LDEO Featured News Items
Updated: 4 min 10 sec ago
New pictures and information about the Alaska landslide discovered by Lamont's Colin Stark, Goran Ekstrom and Clement Hibert.
If No One's around to See a Landslide, Does It Make a Noise? You Bet. - (Juneau, Alaska) Capital City Weekly
The massive landslide in Alaska's Glacier Bay National Park discovered by Lamont's Colin Stark, Goran Ekstrom and Clement Hibert discussed.
Lamont's Klaus Jacob speaks at the Center for Architecture about earthquake risk in New York City.
Lamont's Kirsty Tinto takes a saw to a New York City snow pile to see what can be learned about recent weather patterns.
Lamont's Richard Seager and the IRI's Tony Barnston comment on the odds of an El Nino event developing this year in the tropical Pacific.
Seismographs installed by Lamont-Doherty scientists near Youngstown, Ohio, in 2011 linked a string of earthquakes to wells used for disposal of waste fracking fluid.
Describes detection of remote landslide in Alaska by Lamont's Colin Stark, Goran Ekstrom and Clement Hibert.
Lamont's Klaus Jacob comments on a new measure encouraging utilities in New York state to prepare for the warmer temperatures and greater risk of flooding expected under climate change.
Lamont's Aaron Putnam comments on new results showing that warmer temperatures, more than reduced snowfall, are responsible for the spectacular retreat of tropical glaciers in recent centuries.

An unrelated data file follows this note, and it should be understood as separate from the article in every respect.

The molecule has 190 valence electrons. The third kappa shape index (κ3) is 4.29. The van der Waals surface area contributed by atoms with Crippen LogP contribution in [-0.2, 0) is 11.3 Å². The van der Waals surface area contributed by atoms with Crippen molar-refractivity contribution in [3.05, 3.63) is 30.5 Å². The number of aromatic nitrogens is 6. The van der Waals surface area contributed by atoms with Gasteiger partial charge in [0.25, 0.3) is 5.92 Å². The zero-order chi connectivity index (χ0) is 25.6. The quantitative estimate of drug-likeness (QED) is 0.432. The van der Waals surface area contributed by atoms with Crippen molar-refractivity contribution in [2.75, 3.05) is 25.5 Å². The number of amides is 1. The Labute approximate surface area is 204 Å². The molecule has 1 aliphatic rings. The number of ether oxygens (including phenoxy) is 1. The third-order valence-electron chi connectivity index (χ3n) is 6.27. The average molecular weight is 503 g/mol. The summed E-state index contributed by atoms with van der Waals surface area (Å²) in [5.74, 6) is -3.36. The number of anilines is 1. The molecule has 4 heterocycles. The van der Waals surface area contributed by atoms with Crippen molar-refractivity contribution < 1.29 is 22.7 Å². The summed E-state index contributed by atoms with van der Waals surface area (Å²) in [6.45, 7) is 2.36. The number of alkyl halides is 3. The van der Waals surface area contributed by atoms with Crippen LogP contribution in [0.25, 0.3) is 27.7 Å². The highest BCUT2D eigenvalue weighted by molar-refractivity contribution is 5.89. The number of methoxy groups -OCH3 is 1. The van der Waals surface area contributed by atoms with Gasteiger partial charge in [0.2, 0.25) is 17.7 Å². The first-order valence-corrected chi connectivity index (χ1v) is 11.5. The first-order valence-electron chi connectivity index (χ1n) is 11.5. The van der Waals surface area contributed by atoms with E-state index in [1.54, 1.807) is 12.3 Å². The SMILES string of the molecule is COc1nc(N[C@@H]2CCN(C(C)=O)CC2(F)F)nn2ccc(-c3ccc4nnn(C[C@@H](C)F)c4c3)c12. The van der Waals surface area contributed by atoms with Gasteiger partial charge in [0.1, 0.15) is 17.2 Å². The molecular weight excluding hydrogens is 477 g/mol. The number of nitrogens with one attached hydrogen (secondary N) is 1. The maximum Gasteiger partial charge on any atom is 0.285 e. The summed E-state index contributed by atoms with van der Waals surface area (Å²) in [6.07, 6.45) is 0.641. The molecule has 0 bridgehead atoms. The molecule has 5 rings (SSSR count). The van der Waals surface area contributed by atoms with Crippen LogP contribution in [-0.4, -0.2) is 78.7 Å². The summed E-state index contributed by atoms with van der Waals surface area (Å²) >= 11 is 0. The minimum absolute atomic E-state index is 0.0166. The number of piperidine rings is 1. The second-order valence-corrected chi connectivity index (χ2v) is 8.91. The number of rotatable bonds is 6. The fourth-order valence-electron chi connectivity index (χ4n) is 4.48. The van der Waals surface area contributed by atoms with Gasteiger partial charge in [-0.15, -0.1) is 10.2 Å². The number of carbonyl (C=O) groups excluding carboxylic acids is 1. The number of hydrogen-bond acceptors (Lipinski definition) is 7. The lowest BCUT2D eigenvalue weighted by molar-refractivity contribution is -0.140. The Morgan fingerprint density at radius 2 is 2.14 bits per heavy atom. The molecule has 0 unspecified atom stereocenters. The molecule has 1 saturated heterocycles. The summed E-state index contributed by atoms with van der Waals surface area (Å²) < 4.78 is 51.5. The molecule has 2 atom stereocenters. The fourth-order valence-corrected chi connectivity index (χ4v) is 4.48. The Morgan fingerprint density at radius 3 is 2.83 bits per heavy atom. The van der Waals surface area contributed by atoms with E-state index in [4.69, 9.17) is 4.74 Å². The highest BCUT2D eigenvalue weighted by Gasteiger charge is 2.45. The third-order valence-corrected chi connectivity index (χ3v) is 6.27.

New images confirm the location of a landslide detected by Lamont geophysicists Colin Stark and Goran Ekstrom last week in southeastern Alaska.
Lamont's Jerry McManus comments on new results suggesting that overturning currents in the North Atlantic slowed or even stopped during a warm period 100,000 years ago.
West Antarctica's Pine Island Glacier may continue thinning at a high rate based on new results of the glacier's past behavior published in Science by Lamont geochemist Joerg Schaefer and colleagues.
Lamont-Doherty seismologists Colin Stark and Goran Ekstrom discuss a massive landslide that shook the Alaska panhandle on Feb. 14 and was detected by the global seismic network.
Lamont postdoctoral researcher Nicholas van der Elst says that the recent uptick in small earthquakes in Oklahoma may be due to the disposal of wastewater in underground injection wells.
Lamont-Doherty researcher Bob Newton explains the origins and chemistry of road salt.
Work of Lamont-Doherty climate scientist Richard Seager cited.
The long-lasting drought affecting Texas and California could be due to natural climate variation, not climate change, says Lamont tree-ring scientist Edward Cook.
Much of the raw data that goes into a weather forecast is automated, but you need experts to interpret the results and turn them into a prediction that people can understand, says Lamont atmospheric scientist Adam Sobel.
Lamont climate scientist Richard Seager says the recent California drought may be due more to natural climate variation than a warming climate.